My father is an intelligent man, and an eccentric one, too. He’s a hermit, by shyness and by choice. His home is filled with model trains, cats, books and, well, garbage, frankly. His only heat source is his wood stove. (Yeah. I come from good stock.) Though college educated, he’s not a fact person. What he is instead is deep.
Dad has instinct. Though he believes come crazy shit, every once in a while, when he’s in just the right mood, he’ll stun you. You’ll be sitting in front of the fire together or walking down the train tracks that abut his backyard, and he’ll suddenly come out with something that you know is true, even though at the same time you’re sure it’s not, because it can’t be.
One of these conversations happened when I was in high school. It was a quiet moment, and I was feeling kinda melancholy. Dad puttered in the kitchen a bit, then brought me a cup of watery coffee with lots of powdered creamer and one sugar cube. I took it, then gathered the courage to ask him a question.
“Dad, do you think I’m a good person?”
He stopped puttering and looked at me. Then he started washing a dish. (He always washed each dish right after using it.) When he spoke a moment later, there was a rare quality to his voice: gruffness, I guess, but the kind that covers up emotion.
“Yes, Mollie, you are a good person,” he said. “One of the best. But don’t worry about that.”
Okay, I thought. That makes no sense. But I kept listening. He wasn’t done.
“Mollie, you don’t need to be good to anyone else. You don’t need to do good deeds or be a good person. The only thing you need to do is to be what God meant you to be. He made you just like you are with your own DNA, because that’s the way he likes you.”
Sometimes I wish I would’ve asked him to explain a bit, to tell me how his words squared with what I’d heard in church. But at the time I didn’t want to reward his honesty with stupid, mundane questions.
I wanted him to know I understood.
A year or so later, another evening talk, this time while snacking on candy from the candy drawer that in my memory had never been anything else and had never been entirely empty.
I ate a mini Snickers bar, then another, and another. Dad was just getting out of bed after a long rest. Wearing only underwear and socks, he came to where I was sitting and added another board to the fire. Then he started his waking up routine.
On this day, unlike the previous one, my mood was optimistic. I’d just gotten a high score on an essay I was proud of. I told Dad what it was about, then dropped another tough question.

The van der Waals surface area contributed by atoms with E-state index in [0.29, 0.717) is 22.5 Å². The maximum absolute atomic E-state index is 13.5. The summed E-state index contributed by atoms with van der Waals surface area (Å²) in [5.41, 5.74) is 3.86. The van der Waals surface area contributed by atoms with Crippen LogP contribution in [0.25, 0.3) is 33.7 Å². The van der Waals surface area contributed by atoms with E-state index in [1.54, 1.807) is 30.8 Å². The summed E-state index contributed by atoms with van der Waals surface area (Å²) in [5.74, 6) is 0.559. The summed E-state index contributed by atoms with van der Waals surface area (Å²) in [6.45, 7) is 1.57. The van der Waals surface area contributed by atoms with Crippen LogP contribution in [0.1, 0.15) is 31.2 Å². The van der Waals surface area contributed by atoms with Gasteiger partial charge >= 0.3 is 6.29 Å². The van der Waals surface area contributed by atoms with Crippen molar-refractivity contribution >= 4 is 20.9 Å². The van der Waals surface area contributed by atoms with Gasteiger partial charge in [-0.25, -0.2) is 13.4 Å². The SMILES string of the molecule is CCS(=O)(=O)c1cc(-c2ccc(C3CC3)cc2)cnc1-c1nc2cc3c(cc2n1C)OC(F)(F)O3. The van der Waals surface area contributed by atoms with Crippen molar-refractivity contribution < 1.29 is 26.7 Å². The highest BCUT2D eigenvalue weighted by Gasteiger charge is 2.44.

“Dad? Do you think I’m going to be a writer?”
“Is that what you want to do?” he asked.
“Yes,” I said.
“And do you think you can?”
“Yes. But what if I’m wrong?”
When I got home that night, I wrote down his reply.
“I failed as a writer. I don’t regret it. I regret some things–bad things I did to people. Those are the things you should regret. But I don’t regret failing.
“It took me fifty years to figure out that what you accomplish doesn’t matter. And I’ve only known that for fourteen years, but it was worth the wait. Now that I know this, I have peace inside. And it’s okay that it took fifty years to learn. Because that’s all I needed to do.
“Give it a shot, Mollie. You’ve got a good shot. But if you fail, don’t worry about it. It doesn’t matter.”
It was some of the best advice I’ve ever heard, including stuff I’ve read in books.
He really could’ve written more books.
There was only one problem with my dad’s unconventional wisdom: at the time, I didn’t quite believe it. I was still caught up in the fantasy of religion, the idea that if you input x you’ll get y. And nothing I’d experienced yet had convinced me otherwise.
Need more inner peace? Stop sinning, go to confession and attend church three times a week.
Want to get rid of anger? Pray for deliverance. If that doesn’t work, try a Hail Mary.
What my dad told me on these and other occasions contradicted this lifelong perspective. If you fail, he was saying, if you don’t do everything you’re supposed to do, it’s kind of . . . okay. Despite what you’ve been taught, you don’t need to be a good person all the damn time, Mollie. Just be who you are and the rest will work out all right.
And even though part of me didn’t believe him, part did.
The Christian in me said, “Yeah, Dad, that’s okay for you. You’re old, and you’re ready to make peace with your mistakes. I’m not there yet. I’m not ready to give up. If I don’t constantly work on myself, improve myself, achieve things, I won’t please God and I won’t be happy.”
A deeper part of me, though, knew he was right.
On both occasions, I thanked Dad for his suggestions. I didn’t mention how they differed from my spiritual beliefs. He was being vulnerable, I realized–letting me see the parts of himself that didn’t quite jive with his religion. The least I could do was accept the gift graciously, without judgment.
I did more than that, though. Not only did I accept his gift that day, I held onto it for a very long time. I carried it with me from college to college, apartment to apartment. Then later–much later, after the dust settled following my deconversion–I revisited Dad’s words, reopening them like a dusty letter found in an attic.
Hey, whaddya know? I thought. Dad was right the whole time. People don’t suck; in fact, they’re pretty great. They’re unique and beautiful and most of the time they’re doing the best they can.
I’d even say that people are holy.
Later, I read about a few other people who agreed.
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